Making Dedupe FasterBy Drew Robb
October 6, 2010
With its Avamar and Data Domain dedupe products, EMC is in the right place at the right time to take advantage of the growing trend toward disk-based data protection, said David Hill, an analyst at Mesabi Group
These days, just about every big storage company has gotten into the dedupe game Quantum, IBM, Symantec and others.
Understandably, these companies have been jockeying for position in terms of speed, data compression ratios, required bandwidth and so on. So it comes as no surprise that EMC would be investing heavily in R&D; to make its deduplication products even better.
The latest upgrade to Data Domain deduplication is known as Boost. It moves the bulk of the work from the Data Domain target device upstream to the backup media server. This actually moves the product closer to the functionality of Avamar, which conducts deduplication at the client side before it is backed up.
Boost reduces the load on the backup server and frees up even more bandwidth for the Data Domain appliance, said Frank Slootman, president of EMCs backup and recovery systems division. It acts like a turbocharger for inline deduplication.
Those installing EMC NetWorker backup software will soon find Boost already included as a free addition. What that means is that when they install NetWorker, their Data Domain box will recognize it.
Further, IT administrators can log onto NetWorker and control deduplication and replication directly from the NetWorker console.
We are serious about integration, said Slootman. NetWorker can do autodiscovery, auto-configuration and more. There are few reasons for NetWorker users to log into a Data Domain appliance now.
Those currently using Data Domain can get Boost as a free plug-in for backup software such as NetBackup and Backup Exec.
Boost brings about a 20 to 40 percent drop in backup load due to fewer copy requests, said Slootman.
Dedupe Done DifferentlyPreviously, all data was sent over the network by the backup sever to the Data Domain device. Software within the Data Domain box recognized data that had been backed up before and discarded it. It only retained new files or revised documents.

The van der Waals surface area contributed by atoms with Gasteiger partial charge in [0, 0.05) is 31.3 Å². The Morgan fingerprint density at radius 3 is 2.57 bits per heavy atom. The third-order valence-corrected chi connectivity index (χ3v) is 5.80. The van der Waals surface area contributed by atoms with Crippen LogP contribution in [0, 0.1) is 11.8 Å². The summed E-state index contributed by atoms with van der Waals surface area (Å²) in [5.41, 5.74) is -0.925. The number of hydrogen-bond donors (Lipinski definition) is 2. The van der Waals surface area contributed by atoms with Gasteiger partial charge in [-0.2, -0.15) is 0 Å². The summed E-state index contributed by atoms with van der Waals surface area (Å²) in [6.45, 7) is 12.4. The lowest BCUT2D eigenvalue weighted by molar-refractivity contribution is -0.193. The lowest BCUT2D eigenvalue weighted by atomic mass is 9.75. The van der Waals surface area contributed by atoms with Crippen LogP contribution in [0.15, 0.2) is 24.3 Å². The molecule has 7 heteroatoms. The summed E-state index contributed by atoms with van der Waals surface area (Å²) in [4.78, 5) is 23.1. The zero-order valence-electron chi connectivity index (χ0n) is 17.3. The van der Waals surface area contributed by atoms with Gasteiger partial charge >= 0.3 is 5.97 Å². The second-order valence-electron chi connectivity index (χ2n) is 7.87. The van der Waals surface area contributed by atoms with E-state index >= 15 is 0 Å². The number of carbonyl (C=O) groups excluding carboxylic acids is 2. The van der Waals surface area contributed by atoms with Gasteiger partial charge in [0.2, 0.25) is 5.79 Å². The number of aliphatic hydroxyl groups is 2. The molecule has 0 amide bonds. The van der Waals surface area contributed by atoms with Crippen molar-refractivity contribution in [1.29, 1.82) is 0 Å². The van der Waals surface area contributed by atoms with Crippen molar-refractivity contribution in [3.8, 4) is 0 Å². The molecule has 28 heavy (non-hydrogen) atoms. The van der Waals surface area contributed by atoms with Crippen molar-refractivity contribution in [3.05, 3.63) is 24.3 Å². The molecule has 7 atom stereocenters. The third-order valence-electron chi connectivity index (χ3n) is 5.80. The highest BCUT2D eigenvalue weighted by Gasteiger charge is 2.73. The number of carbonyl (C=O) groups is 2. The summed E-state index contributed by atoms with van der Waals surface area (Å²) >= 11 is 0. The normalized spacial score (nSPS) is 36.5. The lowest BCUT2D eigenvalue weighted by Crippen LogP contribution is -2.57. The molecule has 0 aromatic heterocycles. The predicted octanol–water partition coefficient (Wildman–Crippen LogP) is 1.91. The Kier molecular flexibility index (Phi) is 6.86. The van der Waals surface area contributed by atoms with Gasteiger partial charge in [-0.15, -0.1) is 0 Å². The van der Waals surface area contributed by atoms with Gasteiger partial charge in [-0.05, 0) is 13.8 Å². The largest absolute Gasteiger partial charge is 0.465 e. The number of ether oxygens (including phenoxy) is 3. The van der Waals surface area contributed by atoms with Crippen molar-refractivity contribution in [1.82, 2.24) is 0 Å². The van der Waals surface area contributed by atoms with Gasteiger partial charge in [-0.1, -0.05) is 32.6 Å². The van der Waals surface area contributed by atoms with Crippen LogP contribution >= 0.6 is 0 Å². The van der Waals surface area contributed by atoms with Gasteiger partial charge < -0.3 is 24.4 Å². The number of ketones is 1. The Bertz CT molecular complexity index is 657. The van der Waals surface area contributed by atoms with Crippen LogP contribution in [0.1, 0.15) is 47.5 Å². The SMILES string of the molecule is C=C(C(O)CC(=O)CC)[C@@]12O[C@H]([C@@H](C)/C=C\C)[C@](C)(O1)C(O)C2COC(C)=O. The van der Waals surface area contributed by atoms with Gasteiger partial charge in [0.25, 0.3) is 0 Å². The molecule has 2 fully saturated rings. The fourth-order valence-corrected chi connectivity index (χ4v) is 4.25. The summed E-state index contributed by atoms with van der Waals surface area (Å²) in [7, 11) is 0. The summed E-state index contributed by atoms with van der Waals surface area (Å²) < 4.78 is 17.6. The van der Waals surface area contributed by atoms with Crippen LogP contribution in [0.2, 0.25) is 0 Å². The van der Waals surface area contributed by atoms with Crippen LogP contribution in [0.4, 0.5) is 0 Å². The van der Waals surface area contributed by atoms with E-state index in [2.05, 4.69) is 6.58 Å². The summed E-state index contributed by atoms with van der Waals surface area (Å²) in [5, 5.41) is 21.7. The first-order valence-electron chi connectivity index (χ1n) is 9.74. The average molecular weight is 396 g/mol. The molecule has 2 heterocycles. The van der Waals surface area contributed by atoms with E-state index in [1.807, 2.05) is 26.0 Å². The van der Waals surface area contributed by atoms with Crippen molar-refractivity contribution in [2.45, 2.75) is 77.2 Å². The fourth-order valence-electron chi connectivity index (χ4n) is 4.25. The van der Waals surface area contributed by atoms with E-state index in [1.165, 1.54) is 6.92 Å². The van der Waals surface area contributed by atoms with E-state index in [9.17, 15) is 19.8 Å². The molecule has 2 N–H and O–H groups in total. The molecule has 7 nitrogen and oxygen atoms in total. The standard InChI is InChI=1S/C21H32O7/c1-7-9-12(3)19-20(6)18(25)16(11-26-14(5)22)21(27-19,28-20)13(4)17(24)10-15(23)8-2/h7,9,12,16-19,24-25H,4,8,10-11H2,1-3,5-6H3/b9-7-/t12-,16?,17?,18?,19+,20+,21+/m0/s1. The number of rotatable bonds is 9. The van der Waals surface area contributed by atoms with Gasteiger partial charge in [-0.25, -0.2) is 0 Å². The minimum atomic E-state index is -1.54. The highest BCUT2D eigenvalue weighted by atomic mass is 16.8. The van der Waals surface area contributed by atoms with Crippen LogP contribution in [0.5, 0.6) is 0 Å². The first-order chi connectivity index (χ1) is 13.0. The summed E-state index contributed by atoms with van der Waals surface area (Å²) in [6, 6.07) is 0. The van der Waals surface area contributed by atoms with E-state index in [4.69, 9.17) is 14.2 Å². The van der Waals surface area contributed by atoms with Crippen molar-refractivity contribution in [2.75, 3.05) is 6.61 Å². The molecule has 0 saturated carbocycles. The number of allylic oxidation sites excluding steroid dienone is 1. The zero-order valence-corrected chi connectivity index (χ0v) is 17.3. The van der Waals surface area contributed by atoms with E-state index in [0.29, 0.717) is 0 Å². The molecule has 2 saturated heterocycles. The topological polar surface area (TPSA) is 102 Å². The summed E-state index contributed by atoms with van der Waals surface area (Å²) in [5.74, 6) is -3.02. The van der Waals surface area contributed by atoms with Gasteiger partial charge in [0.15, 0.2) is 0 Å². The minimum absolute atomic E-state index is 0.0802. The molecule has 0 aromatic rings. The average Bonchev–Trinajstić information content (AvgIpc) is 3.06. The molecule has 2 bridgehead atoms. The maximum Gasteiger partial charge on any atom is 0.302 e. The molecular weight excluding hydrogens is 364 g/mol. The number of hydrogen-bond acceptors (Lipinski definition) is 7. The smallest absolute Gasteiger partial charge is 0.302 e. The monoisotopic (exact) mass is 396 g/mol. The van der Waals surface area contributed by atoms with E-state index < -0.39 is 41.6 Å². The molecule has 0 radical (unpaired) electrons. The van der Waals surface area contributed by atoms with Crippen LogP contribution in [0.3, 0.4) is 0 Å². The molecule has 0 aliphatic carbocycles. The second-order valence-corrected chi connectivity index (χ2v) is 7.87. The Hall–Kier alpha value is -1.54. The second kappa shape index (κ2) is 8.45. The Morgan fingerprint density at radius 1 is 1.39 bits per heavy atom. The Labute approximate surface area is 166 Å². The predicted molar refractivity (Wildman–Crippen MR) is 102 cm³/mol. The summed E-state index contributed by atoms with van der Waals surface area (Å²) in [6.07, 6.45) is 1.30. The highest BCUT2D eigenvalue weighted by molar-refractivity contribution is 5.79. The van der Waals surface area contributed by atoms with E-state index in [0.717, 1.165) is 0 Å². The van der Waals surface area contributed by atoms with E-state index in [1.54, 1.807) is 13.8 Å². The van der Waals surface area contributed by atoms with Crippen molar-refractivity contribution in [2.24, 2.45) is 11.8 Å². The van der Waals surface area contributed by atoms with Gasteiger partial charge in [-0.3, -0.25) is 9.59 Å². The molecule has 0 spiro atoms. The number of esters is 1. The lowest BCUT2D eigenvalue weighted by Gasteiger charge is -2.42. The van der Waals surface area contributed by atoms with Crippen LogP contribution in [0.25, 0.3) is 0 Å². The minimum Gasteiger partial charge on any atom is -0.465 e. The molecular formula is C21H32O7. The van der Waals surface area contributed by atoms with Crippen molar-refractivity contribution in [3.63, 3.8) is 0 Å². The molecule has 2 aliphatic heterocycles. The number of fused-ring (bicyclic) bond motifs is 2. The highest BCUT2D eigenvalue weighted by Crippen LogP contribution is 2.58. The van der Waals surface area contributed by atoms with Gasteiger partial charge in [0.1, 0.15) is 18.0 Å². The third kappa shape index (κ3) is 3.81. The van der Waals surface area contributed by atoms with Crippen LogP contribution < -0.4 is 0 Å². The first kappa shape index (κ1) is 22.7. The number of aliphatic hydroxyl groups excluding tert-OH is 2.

This placed an unnecessary strain on the network. Traditionally, backup servers use standard protocols such as NAS (NFS/CIFS) or tape library emulation to interact with storage devices. But protocols such as NFS or CIFS were designed for network traffic, not backup. So they arent the most efficient way of going about it.
With Boost, a different approach is taken. The backup server is able to determine what needs to be forwarded and only transmits that information. According to Slootman, that means 80 to 99 percent less backup LAN bandwidth, and a 50 percent faster Data Domain box. This is accomplished via a software client that transfers the compute-intensive work from the deduplication appliance to the backup server.
Ironically, this all came about due to NetApp and Symantec developing Open Storage Technology (OST). This was developed as an application programming interface (API) for Symantecs NetBackup and BackupExec products to allow that interface with a wide range of storage devices.
Data Domain began to take advantage of OST by working with Symantec to integrate with NetBackup. The reasoning was simple. Almost a quarter of the Data Domain installed base uses that Symantec product.
Boost isnt quite the same as OST, but it is based on it. It extends OSTs benefits beyond Symantec backup products, while making it faster and more efficient.
Slootman gave an example of the benefits on a Data Domain DD880 device. In this case, Boost improved the throughput from 5.5 TB per hour to 8 TB. Dedupe changes everything operationally and cost wise, said Slootman.
So much so that deduplication has taken a lot of business away from tape. In fact, Data Domain made a name for itself with its Tape Sucks marketing campaign. As overall tape sales continue to fall, and Avamar and Data Domain are growing extremely rapidly (100% year over year), it brings to mind a process known as creative destruction (a term popularized by the late Austrian economist Joseph Schumpeter) where one product replaces another, said Hill.
What does this mean to EMCs bottom line? EMC chairman Joe Tucci regularly boasts about deduplication income from Data Domain and Avamar in his earnings calls. Meanwhile Slootman predicts that Data Domain might beat $1 billion in sales this year Demand is huge, said Slootman.